Both a model for conservation programs across the country and an eye-opening look at the many creatures with which we share our homes, this richly illustrated story is an inspiring example of how urban architecture can serve not only our ...
Author: Mary Hennen
Publisher: University of Chicago Press
Peregrine falcons have their share of claims to fame. With a diving speed of over two hundred miles per hour, these birds of prey are the fastest animals on earth or in the sky, and they are now well known for adapting from life on rocky cliffs to a different kind of mountain: modern skyscrapers. But adaptability only helps so much. In 1951, there were no peregrines left in Illinois, for instance, and it looked as if the species would be wiped out entirely in North America. Today, however, peregrines are flourishing. In The Peregrine Returns, Mary Hennen gives wings to this extraordinary conservation success story. Drawing on the beautiful watercolors of Field Museum artist-in-residence Peggy Macnamara and photos by Field Museum research assistant Stephanie Ware, as well as her own decades of work with peregrines, Hennen uses a program in Chicago as a case study for the peregrines’ journey from their devastating decline to the discovery of its cause (a thinning of eggshells caused by a by-product of DDT), through to recovery, revealing how the urban landscape has played an essential role in enabling falcons to return to the wild—and how people are now learning to live in close proximity to these captivating raptors. Both a model for conservation programs across the country and an eye-opening look at the many creatures with which we share our homes, this richly illustrated story is an inspiring example of how urban architecture can serve not only our cities’ human inhabitants, but also their wild ones.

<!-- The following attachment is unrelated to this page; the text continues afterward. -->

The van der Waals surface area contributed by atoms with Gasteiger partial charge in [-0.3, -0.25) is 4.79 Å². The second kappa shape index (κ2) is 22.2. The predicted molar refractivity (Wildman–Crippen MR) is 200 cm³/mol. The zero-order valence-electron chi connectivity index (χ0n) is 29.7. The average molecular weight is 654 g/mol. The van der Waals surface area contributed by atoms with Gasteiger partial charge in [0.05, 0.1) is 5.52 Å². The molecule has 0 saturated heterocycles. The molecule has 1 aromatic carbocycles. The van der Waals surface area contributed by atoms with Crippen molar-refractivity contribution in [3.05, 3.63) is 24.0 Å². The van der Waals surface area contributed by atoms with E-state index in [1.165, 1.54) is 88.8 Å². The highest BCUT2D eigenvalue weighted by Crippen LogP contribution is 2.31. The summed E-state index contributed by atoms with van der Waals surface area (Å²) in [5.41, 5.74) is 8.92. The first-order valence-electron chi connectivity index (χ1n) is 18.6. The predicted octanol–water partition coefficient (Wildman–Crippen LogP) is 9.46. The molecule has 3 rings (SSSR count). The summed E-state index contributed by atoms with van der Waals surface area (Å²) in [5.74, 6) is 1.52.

Peregrine Falcons incubate clutch of eggs for minimum of 73 days . Journal of
Raptor Research 27 : 173 . Cade , T. J. , and S. A. Temple . 1977. The Cornell
University falcon programme . Pages 353-369 in World Conference on Birds of
Author: Tom J. Cade
The book is intended for a non-scientific audience but does contain previously unpublished information, tables, and graphs plus an extensive literature cited section and a bibliography for Eastern and Midwestern Peregrine restoration publications from 1971-2000.
Returns of hacked peregrines to release sites Year returned Region 1976 1977
1978 1979 1980 1981 Total Coastal ... Bay region that returned to a site in
coastal New Jersey . ery data , it can be concluded that the peregrines released
Author: Stanley A. Temple
Publisher: Univ of Wisconsin Press